It was there that Theremin invented the other device for which he’s remembered. The Great Seal Bug, alternately known as “The Thing,” was an ingenious invention, a passive bug placed inside a wood carving of the Great Seal of the United States and presented to Averell Harriman, the American ambassador to Moscow, by the Soviet equivalent of Boy Scouts. Harriman happily hung the spy device on his wall. The bug was undetectable to the sweepers that were used to find such devices at the time, as it used no electricity. Spies a few houses down from the embassy would point a microwave beam in the direction of the seal, activating a small antenna that picked up noises in a resonant cavity carved out of the seal’s bald eagle’s beak. When turned on, the bug broadcast noises in Harriman’s office for anyone with a radio receiver to hear. The bug remained, unexposed, for seven years, before conversations were picked up accidentally by a British radio operator nearby, who alerted authorities and prompted an investigation.
Bob Moog’s first and last love was theremins, and in between he invented the electronic music synthesizer.
While the Great Seal Bug was broadcasting the results of its eavesdropping to Russian authorities, Theremin’s namesake instrument was about to receive another lease on life. At that point, theremins hadn’t been manufactured in the US since the unsuccessful RCA run in the 1920s, but in New York City a teenager by the name of Robert Moog had learned of the instrument and become immediately transfixed. Moog, who would go on to invent the modular synthesizer and revolutionize electronic music, loved building electronics out of kits. He realized that the theremin was something he could build. With this father, he began to create home theremin kits, eventually selling them via mail-order to the small niche of electronics nerds who wanted to build their own. This was how the Moog company got its start: selling theremin kits out of Moog’s childhood home in Queens in 1954.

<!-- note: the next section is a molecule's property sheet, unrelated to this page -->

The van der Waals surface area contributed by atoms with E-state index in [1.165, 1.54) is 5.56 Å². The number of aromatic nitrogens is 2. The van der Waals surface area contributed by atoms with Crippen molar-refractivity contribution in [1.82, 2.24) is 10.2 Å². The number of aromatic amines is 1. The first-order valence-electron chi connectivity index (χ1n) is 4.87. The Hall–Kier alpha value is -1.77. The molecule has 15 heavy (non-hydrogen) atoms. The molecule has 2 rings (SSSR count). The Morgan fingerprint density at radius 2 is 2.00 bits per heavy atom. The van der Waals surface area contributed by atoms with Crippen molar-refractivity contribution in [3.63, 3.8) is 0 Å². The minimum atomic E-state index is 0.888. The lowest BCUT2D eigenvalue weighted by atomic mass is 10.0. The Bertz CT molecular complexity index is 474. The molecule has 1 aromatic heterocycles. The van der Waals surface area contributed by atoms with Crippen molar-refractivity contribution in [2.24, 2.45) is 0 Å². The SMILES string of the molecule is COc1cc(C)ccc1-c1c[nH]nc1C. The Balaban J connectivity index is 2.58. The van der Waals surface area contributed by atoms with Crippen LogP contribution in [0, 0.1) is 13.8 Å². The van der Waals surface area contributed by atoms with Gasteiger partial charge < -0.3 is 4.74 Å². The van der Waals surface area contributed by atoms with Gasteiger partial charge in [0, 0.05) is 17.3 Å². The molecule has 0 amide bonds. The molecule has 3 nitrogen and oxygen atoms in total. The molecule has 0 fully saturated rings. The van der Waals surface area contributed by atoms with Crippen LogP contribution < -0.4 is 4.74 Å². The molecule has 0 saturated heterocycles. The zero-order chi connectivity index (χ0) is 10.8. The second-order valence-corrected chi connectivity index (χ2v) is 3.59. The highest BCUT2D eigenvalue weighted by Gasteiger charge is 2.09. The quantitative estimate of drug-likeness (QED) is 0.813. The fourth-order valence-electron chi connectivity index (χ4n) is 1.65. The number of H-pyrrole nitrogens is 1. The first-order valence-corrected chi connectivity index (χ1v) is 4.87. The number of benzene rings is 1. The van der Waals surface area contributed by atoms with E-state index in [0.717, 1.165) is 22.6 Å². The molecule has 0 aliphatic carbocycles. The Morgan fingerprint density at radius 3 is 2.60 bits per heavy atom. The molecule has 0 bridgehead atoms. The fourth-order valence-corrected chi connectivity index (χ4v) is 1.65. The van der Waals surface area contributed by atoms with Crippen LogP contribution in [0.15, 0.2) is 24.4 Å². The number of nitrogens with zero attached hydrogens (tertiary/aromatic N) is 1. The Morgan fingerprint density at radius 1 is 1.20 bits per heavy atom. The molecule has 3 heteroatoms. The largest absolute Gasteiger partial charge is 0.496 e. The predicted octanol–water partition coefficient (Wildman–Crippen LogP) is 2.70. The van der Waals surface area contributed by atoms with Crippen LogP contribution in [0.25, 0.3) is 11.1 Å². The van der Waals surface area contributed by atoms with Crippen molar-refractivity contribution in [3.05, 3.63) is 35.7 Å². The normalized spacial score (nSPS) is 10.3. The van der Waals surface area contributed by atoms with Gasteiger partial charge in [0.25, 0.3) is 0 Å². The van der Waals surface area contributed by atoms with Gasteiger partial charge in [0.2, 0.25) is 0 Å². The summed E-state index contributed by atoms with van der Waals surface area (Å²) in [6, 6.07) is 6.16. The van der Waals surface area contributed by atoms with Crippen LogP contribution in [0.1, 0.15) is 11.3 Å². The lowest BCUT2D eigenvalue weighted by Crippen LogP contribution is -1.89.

Theremins remained Moog’s enduring obsession. “His first and last love was theremins, and in between he invented the electronic music synthesizer, is how Bob would often put it,” Pinch says. As it turned out, Theremin’s technology would never be as popular as the synthesizer that that became Moog’s main legacy. “Basically, the interface that became dominant was all these buttons and levers, and the gesture, waving through the air, was totally abandoned,” says Sean Michaels, a music journalist and the author of Us Conductors, a novel based on Léon Theremin’s life.
Despite the theremin’s continued obscurity, its sounds began to seep into everyday life via popular music. The 1967 Rolling Stones’ albums Between The Buttons and Their Satanic Majesties Request both featured Brian Jones on theremin. In 1969, Led Zepplin used theremin for the trippy breakdown in their song “Whole Lotta Love,” probably the most popular song to use a real theremin up to that point. The pop song that’s most often associated with theremin history, The Beach Boys’ “Good Vibrations,” actually doesn’t use a theremin at all – it used a tactile ribbon controller synth that was created specially for the song. But the timbre was much the same as the theremin, and “Good Vibrations” helped introduce electronic sounds to the mainstream. Psychedelic bands also found the theremin fascinating, and made use of its wild sound and appearance. “There was a famous 1960s psychedelic band called Lothar and the Hand People,” Pinch says. “Lothar was the name of their theremin. The Hand People were the musicians, you see, waving their hands near Lothar.” Captain Beefheart also used theremin on “Electricity,” a song off his legendary album Safe As Milk.